Historical Research – Part 4

Posted by on Oct 29, 2011 in History | 1 comment

In which we trace the notarial history and find that a big flag in the 1890’s.

It turned out that the very next day was the last day in the National Archives month of October in which the Notarial Archives was giving a tour to the public.  We set off to the Notarial Archives downtown on the floor below the office of Mortgages and Conveyances we had spent so long in with those big books and were treated to a lovely tour of the small offices crammed full of great books of recordings going all the way back to the 1700’s.

All notaries in Louisiana had to bind their documents in a big book  yearly and then keep them in their office until the 1960’s when they all were gathered in one place to be kept for posterity.  Notaries would also keep the books of their predecessors (sometimes rushing into burning buildings to save them by throwing them out the window) and the more books they had the more fees they could collect by being asked to make true copies of them (before photocopies).

We saw some very cool documents: a document giving a slave liberty in the early 1800’s, a marriage contract in French in the 1700’s, a document from a ship’s captain who lost his cargo due to storm and would come ashore and immediately rush to a notary to record things like piracy and storms to maintain it wasn’t his fault and shouldn’t be charged for his cargo… and a hell of a lot of conveyance of property documents.

Also housed here is the original Code Noir from 1685, Louis XIV, that defined the conditions of slavery in the French colonial empire including New Orleans (as well as mandating Roman Catholicism and kicking out all the Jews).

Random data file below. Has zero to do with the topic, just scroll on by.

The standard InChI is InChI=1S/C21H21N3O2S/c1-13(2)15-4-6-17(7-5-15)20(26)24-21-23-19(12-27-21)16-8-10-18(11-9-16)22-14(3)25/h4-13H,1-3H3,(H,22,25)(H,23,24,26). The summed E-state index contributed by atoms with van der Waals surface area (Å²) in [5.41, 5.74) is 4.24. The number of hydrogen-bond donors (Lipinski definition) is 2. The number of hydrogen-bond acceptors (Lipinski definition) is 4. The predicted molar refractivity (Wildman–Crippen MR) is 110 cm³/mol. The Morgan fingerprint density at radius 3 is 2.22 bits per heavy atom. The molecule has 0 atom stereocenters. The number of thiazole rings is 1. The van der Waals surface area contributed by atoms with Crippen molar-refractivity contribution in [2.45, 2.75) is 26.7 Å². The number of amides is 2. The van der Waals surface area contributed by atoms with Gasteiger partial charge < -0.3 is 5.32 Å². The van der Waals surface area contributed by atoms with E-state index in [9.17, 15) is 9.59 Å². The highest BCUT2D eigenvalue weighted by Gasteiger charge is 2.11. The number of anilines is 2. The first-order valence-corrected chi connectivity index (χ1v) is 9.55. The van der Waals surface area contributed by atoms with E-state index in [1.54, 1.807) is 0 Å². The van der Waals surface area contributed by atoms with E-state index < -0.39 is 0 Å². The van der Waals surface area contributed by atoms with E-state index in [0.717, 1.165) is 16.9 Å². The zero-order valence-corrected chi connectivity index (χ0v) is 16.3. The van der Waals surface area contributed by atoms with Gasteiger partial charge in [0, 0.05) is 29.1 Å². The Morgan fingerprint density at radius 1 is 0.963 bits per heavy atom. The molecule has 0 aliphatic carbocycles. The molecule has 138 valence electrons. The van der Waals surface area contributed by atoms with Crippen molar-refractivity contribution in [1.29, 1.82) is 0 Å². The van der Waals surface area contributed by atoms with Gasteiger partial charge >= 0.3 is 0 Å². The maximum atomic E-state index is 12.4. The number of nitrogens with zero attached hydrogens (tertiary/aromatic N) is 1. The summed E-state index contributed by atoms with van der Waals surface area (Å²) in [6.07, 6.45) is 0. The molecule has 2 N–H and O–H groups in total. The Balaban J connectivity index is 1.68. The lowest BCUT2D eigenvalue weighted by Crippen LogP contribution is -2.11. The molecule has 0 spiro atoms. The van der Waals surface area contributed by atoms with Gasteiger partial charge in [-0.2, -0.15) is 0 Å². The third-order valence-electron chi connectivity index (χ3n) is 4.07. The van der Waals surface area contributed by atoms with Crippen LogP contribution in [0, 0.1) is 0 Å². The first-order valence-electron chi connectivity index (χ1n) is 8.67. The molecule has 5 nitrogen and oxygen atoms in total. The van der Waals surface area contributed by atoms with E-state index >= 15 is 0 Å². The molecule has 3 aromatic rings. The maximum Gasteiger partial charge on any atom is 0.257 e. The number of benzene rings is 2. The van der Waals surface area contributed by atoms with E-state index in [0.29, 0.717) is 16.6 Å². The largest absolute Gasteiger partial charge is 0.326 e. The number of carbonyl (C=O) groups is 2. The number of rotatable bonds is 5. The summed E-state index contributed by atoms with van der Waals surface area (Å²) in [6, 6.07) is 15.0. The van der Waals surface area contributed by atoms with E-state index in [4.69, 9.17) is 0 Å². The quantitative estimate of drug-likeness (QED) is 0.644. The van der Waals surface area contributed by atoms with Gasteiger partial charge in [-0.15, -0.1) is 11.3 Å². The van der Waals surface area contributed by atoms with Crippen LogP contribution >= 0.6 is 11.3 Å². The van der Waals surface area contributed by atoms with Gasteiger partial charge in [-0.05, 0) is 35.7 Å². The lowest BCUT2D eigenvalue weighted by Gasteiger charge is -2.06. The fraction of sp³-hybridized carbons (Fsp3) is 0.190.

We were hoping to find one of these amazing documents for our house:

Plan Book Example

These were legal documents and architectural surveys but also served as advertisements to sell a featured house.  They are beautiful watercolor paintings and if you find one of your house you can order a copy which they will frame for you.

Alas, there was nothing for our address or the old version (710 Magazine).  Nor were there any Builders Plans registered for the whole block unfortunately, which would have been tremendously useful in the renovations 🙁

After the tour we knew what notary to start with in the 1912 sale from Levy to Grimm so we signed in, cleaned our hands with alcohol wipes (they don’t use gloves when handling old documents as people tend to fumble and tear things) and asked to get out that notary’s book.

Sep. 30, 1912:

1912 Notary Doc (click for full pdf)

Sure enough here it is and it lists the previous sale of the same property by Levy from Mrs. Albertine Lob in 1902 in front of Notary Charles Rosen.

And it was here we immediately discovered the error when the document was recorded upstairs in Conveyances.  There were two book and folio numbers: one for the deed transfer and one for the book of mortgages.  Whoever recorded it had taken the book number from one and the folio number from the other.  No wonder we never found it.

Another interesting thing to note – It was Mrs. Albertine Lob (Moise Waldhorn’s wife) who sold it to Levy in 1902.  We’d find out why in a minute.






April 29, 1902:

So we took note of the notary who had done the sale in 1902, Charles Rosen, and the date, and requested Rosen’s 1902 book, and here was the missing record:

1902 Notary Doc (click for full pdf)

It was sold for $6,900: $2,300 down and $4,600 in 3 notes.  But the odd thing is back then- people got (multiple) mortgages for like 2 or 3 years total.  There was no 30 year fixed!

From here we learned that Moise Waldhorn’s wife was selling it because it was her property, undivided, which she had purchased from a relative, Charles Lob, in 1885.  (Turns out she’s not the only woman owner of this property which makes me happy).

Charles’ mother had bought it in 1884 from George Powell so we were about to set off to look up the Notary from that sale when we noticed something odd:

There was a strange blip in the tax history (last page of the pdf).   Just like today, people were concerned that all taxes had been paid on the property (as well as something called drainage fees, whatever that was) and there was an attached history of taxes shown as paid so there wouldn’t be a lien on the property.